The president has compared the rollout disaster of Obamacare to temporary tech glitches with a new-model iPhone. But a better comparison is the disastrous 1985 campaign to replace Coca-Cola with “New Coke,” a new sweeter formula that was supposed to stop Pepsi from gaining more market share. Despite hundreds of millions of dollars in slick ad campaigns, and all sorts of sales strategies, the public simply revolted at even the idea of the new formula, and a few years later, after all sorts of face-saving measures, the Edsel-like effort quietly was dropped.
The problem with Obamacare is that the few things the public liked — kids covered until 26 on their parents’ plans, no coverage problems with preexisting medical conditions, etc. — were all front-loaded and still unpaid for; and all the things people will dislike — higher premiums, more taxes, bureaucratic red tape and incoherence, higher deductibles, higher costs to businesses, fewer doctors and less choices, more government borrowing to pay for the program, exemptions for pet constituencies, etc. — are all on the horizon. A host of further assumptions — that there are many millions of the uninsured who have no access to health care and will quickly sign up (rather than continue to prefer free federal and state walk-in/low-income clinics and emergency rooms), that young people in their twenties will feel a need to buy health insurance, that buying government coverage is smarter and cheaper than paying a penalty and buying it after you are hospitalized, that existing private plans and Medicare won’t be harmed to subsidize it, etc. — remain still unproven.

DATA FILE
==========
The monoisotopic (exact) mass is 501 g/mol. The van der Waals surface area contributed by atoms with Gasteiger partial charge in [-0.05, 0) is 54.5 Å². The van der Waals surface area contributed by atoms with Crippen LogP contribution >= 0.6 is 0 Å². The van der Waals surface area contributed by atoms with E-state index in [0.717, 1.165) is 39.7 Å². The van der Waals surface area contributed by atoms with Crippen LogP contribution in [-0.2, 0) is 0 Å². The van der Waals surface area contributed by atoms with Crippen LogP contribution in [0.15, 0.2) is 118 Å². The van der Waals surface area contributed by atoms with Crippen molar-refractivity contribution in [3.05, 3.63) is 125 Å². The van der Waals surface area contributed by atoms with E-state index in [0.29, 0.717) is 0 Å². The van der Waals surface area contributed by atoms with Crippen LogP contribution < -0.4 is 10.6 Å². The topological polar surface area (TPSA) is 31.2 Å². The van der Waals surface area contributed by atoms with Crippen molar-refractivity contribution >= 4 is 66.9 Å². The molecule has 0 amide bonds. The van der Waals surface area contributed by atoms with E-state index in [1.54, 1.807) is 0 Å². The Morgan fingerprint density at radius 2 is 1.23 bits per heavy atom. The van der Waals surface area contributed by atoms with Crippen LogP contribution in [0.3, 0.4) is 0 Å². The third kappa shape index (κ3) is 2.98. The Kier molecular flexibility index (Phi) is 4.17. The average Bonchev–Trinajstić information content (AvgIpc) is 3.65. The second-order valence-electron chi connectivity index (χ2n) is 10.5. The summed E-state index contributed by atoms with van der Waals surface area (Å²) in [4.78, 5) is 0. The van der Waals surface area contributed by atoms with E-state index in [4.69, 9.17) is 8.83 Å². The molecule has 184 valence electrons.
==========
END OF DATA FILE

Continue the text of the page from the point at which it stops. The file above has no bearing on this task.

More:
Like New Coke, the more the public experiences Obamacare, the less it will like the taste.